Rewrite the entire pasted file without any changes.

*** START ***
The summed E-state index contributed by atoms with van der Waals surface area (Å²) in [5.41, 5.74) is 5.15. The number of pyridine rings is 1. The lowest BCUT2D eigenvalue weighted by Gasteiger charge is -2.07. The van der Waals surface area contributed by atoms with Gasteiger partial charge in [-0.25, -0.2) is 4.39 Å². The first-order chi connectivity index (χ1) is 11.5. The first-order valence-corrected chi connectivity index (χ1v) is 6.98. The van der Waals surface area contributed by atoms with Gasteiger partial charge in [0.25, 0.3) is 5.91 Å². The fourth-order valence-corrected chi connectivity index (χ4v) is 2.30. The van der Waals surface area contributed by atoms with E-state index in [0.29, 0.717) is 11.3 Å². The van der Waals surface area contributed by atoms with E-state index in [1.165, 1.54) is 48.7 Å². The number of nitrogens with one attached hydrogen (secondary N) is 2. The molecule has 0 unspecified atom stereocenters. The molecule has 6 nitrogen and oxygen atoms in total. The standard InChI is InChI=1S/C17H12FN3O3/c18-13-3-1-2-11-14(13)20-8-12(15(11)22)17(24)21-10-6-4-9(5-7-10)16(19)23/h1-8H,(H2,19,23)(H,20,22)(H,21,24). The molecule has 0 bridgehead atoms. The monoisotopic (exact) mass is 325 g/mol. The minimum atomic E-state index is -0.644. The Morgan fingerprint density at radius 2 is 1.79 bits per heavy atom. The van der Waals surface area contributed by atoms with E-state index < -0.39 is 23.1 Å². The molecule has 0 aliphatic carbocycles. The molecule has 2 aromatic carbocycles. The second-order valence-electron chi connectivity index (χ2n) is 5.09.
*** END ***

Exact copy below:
The summed E-state index contributed by atoms with van der Waals surface area (Å²) in [5.41, 5.74) is 5.15. The number of pyridine rings is 1. The lowest BCUT2D eigenvalue weighted by Gasteiger charge is -2.07. The van der Waals surface area contributed by atoms with Gasteiger partial charge in [-0.25, -0.2) is 4.39 Å². The first-order chi connectivity index (χ1) is 11.5. The first-order valence-corrected chi connectivity index (χ1v) is 6.98. The van der Waals surface area contributed by atoms with Gasteiger partial charge in [0.25, 0.3) is 5.91 Å². The fourth-order valence-corrected chi connectivity index (χ4v) is 2.30. The van der Waals surface area contributed by atoms with E-state index in [0.29, 0.717) is 11.3 Å². The van der Waals surface area contributed by atoms with E-state index in [1.165, 1.54) is 48.7 Å². The number of nitrogens with one attached hydrogen (secondary N) is 2. The molecule has 0 unspecified atom stereocenters. The molecule has 6 nitrogen and oxygen atoms in total. The standard InChI is InChI=1S/C17H12FN3O3/c18-13-3-1-2-11-14(13)20-8-12(15(11)22)17(24)21-10-6-4-9(5-7-10)16(19)23/h1-8H,(H2,19,23)(H,20,22)(H,21,24). The molecule has 0 bridgehead atoms. The monoisotopic (exact) mass is 325 g/mol. The minimum atomic E-state index is -0.644. The Morgan fingerprint density at radius 2 is 1.79 bits per heavy atom. The van der Waals surface area contributed by atoms with E-state index < -0.39 is 23.1 Å². The molecule has 0 aliphatic carbocycles. The molecule has 2 aromatic carbocycles. The second-order valence-electron chi connectivity index (χ2n) is 5.09.